The action quickly drew the ire of women legislators who said his bill was emblematic of casual sexism frequently displayed in the State Capitol.

Havard on Thursday denied that his amendment was directed at women. He maintained he was trying to make an example about how the Legislature is overregulating businesses. He voted favorably for the bill.


IL: Mural of lynching taken out of public view

Once again history must be erased

A mural in Elgin that has been in place for 10 years and was modeled after the photograph of a lynching, has raised questions about its origin.

A controversial mural that depicts a crowd watching a 1930 lynching will move to the Hemmens Cultural Center, Kristine Rogowski, Elgin communications director, said Friday.

Councilwoman Tish Powell said the decision was made Friday afternoon to move the mural to Hemmens sooner rather than later.

A number of factors contributed to the decision to move it, including the threat of vandalism and how some are interpreting and reacting to the piece.

"We want to encourage people to come to the two meetings we have set up to talk about the mural," Powell said.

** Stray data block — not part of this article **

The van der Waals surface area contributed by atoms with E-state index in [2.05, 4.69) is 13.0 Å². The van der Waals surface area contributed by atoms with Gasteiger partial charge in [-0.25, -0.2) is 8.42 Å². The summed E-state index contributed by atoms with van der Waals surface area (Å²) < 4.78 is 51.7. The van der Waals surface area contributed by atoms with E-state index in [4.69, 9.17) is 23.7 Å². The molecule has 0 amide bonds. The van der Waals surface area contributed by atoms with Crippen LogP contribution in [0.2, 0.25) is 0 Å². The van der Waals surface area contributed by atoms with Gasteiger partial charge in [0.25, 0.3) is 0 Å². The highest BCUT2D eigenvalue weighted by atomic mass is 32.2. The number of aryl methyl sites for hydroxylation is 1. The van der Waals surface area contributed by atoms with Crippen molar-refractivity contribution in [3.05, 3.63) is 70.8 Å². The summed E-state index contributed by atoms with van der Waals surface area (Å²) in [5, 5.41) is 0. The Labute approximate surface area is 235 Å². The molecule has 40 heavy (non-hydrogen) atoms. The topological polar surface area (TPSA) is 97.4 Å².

Elgin may have dropped the ball in not noting the meaning of the city-commissioned work when it was first put on exhibit more than 10 years ago, Powell said.

Elgin City Manager Sean Stegall, who was assistant city manager at the time of the commission, said he could not recall discussion of matters related to the content of the works of art.

The artist behind the Elgin mural that depicts a portion of a famous photo of a lynching of two black men in Indiana said the piece was intended to get people to ask questions, think about issues and consider their own place in history.

"The idea here was talking about lynching, asking questions, the history," artist David Powers said. "You don't want to be on that wall with these monsters. Anywhere. In any town."


Thursday, May 26, 2016

Big deal over minor incident in Massachusetts

American racist hysteria well and truly on display. Trump needed

Local police and the school superintendent are investigating the discovery of racist graffiti found inside Newburyport High School this morning around 8 a.m.

According to police, the single racially vulgar word targeting African-Americans was found scrawled in pencil on an elevator. A high school staff member reported the word to Principal Michael Parent.

It appears the word, about 2 inches in size and written very sloppily, was there for some time before being noticed. Posters and notices had been placed partially covering the slur, and it was uncovered after posted materials were removed.

The message was documented and removed, and the Newburyport Police Department was notified and is investigating. The message did not contain any threats and did not target a specific person.